When deployment to my G30 is unsuccessful my board enters a strange state in which my 3.3 V rail rises to 4.0 V, rapidly switching on and off. This power is ultimately coming from my separate 18 V rail, but I’m having trouble figuring out how this connection is made.
What state is a G30 put into when deployment fails? What are the pins doing?
Edit: After further testing, I have removed a USB power switch and now I cannot recreate the problem. This makes me particularly interested in what happens to VUSB when the deployment fails, or even during deployment. VUSB is not actually connected to the USB cable I am programming with in this scenario.
There does the 4v come from if you have 3.3v? That should be impossible.
Regardless, the chip simply sets the pins to logic levels with ma of current limits. Setting the pins should not effect the circuit.
Is this a custom made circuit?
Yes, This is custom made. There is an 18 V rail that feeds a regulator to make a 5 V rail. There is a separate 3.3V rail.
I just measured. When deployment fails VUSB becomes a 3.3 V Output. So what happens if I feed 5V into a 3.3V output? Must I do something about this?
A schematic would help as I am not exactly sure what you mean. Of you do not want to share here then email is directly at support please.
I’ve explored the exact problem and I think the schematic does not need to be more complicated than this:
I see that PA9 is “5V Tolerant” but I don’t know if that somehow applies to the pin in Output HIGH state. I already see that the 3.3V rail will actually rise to about 4 V, and things don’t work. But it’s a corner case because it only happens if deployment fails.
My actual question is if this okay and will not cause damage to the G30?
So a 3v3 regulator should regulate voltage to only allow 3v3, not allow it to creep to 4v. That should be the “limit” to all this. If you have something weird in your circuit that goes out of spec, say for example when something draws too much current, then that’s your circuit’s issue not the G30’s.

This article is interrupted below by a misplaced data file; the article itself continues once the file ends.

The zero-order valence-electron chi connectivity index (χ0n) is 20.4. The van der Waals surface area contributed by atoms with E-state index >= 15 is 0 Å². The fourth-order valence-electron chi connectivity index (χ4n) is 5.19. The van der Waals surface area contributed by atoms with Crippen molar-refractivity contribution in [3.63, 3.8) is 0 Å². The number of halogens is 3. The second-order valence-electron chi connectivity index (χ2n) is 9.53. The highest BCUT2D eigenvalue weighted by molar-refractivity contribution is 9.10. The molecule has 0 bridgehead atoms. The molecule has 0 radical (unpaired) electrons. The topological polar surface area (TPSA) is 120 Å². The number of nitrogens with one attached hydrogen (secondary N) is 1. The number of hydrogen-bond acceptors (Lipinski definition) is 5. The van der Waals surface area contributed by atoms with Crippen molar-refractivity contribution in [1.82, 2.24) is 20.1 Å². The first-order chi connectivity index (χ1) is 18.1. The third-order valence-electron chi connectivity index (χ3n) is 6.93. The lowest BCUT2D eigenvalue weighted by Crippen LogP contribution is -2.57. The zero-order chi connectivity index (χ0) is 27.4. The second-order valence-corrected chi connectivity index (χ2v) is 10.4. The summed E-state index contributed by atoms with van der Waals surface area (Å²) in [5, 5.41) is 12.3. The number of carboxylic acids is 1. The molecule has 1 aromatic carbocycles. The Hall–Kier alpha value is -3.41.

5v tolerant is the input condition. It means that if the input you’re sensing is a 5v source, you won’t blow things up. Contrast that to a pin that is not 5v tolerant, if you are sensing a 5v source you will destroy the pin/micro. In an output sense, it can only output 3v3, or the operating voltage of the micro (ie it can’t boost to 5v). If you have PA9 connected to the 5v supply rail like you show, it’s unnecessary, but unlikely to cause you issues, but if you are also using it as an output pin then that’s a short circuit between the 3v3 and 5v circuits, and certainly could lead to trouble.
Why don’t you share your actual circuit? If you’re concerned about your issue, more eyes helps - if you’re not concerned, then …
Here’s the one thing I would say. If you have PA9 connected to the 5v rail with no current limiting, and you put the micro in reset (like programming it would), your code is no longer working and the pin state will revert to whatever the manufacturer wants it to. That could well be an input of some kind, and internally that’s causing back leakage into VCC and showing an apparent ~4v on the VCC pin. So why do you have PA9 to 5v? And do you have current limiting? (see how easy both those questions would be if we saw the schematic?)
I suppose sharing this schematic does bring some new information to the table.
I have control over whether I supply 5V to PA9 by controlling PC0 with code. Default: Not supplying 5V
I do not have control over a person supplying 5V to PA9 with an external device.